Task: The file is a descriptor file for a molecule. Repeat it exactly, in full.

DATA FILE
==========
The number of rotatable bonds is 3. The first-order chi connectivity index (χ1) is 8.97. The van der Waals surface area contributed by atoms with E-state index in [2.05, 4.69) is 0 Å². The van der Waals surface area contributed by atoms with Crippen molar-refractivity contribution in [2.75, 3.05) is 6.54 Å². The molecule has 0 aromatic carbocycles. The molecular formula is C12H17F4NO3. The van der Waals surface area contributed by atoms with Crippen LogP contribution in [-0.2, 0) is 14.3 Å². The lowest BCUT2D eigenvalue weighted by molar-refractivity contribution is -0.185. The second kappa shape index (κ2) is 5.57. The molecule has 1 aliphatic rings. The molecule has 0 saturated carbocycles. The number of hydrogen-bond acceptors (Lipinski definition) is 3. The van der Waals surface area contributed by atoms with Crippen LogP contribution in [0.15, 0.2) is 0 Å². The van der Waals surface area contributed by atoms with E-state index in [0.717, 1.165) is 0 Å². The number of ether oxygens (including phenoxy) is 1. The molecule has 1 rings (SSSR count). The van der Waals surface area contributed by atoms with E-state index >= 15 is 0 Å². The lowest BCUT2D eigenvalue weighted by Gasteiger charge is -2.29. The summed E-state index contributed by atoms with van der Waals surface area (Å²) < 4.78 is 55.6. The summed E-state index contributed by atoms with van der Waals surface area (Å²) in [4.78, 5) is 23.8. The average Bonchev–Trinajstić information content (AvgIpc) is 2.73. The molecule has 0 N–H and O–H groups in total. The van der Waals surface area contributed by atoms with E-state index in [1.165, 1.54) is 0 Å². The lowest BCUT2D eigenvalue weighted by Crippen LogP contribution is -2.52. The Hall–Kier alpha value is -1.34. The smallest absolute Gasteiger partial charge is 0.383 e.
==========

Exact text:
The number of rotatable bonds is 3. The first-order chi connectivity index (χ1) is 8.97. The van der Waals surface area contributed by atoms with E-state index in [2.05, 4.69) is 0 Å². The van der Waals surface area contributed by atoms with Crippen molar-refractivity contribution in [2.75, 3.05) is 6.54 Å². The molecule has 0 aromatic carbocycles. The molecular formula is C12H17F4NO3. The van der Waals surface area contributed by atoms with Crippen LogP contribution in [-0.2, 0) is 14.3 Å². The lowest BCUT2D eigenvalue weighted by molar-refractivity contribution is -0.185. The second kappa shape index (κ2) is 5.57. The molecule has 1 aliphatic rings. The molecule has 0 saturated carbocycles. The number of hydrogen-bond acceptors (Lipinski definition) is 3. The van der Waals surface area contributed by atoms with Crippen LogP contribution in [0.15, 0.2) is 0 Å². The van der Waals surface area contributed by atoms with E-state index in [0.717, 1.165) is 0 Å². The number of ether oxygens (including phenoxy) is 1. The molecule has 1 rings (SSSR count). The van der Waals surface area contributed by atoms with E-state index >= 15 is 0 Å². The lowest BCUT2D eigenvalue weighted by Gasteiger charge is -2.29. The summed E-state index contributed by atoms with van der Waals surface area (Å²) < 4.78 is 55.6. The summed E-state index contributed by atoms with van der Waals surface area (Å²) in [4.78, 5) is 23.8. The average Bonchev–Trinajstić information content (AvgIpc) is 2.73. The molecule has 0 N–H and O–H groups in total. The van der Waals surface area contributed by atoms with E-state index in [1.165, 1.54) is 0 Å². The lowest BCUT2D eigenvalue weighted by Crippen LogP contribution is -2.52. The Hall–Kier alpha value is -1.34. The smallest absolute Gasteiger partial charge is 0.383 e.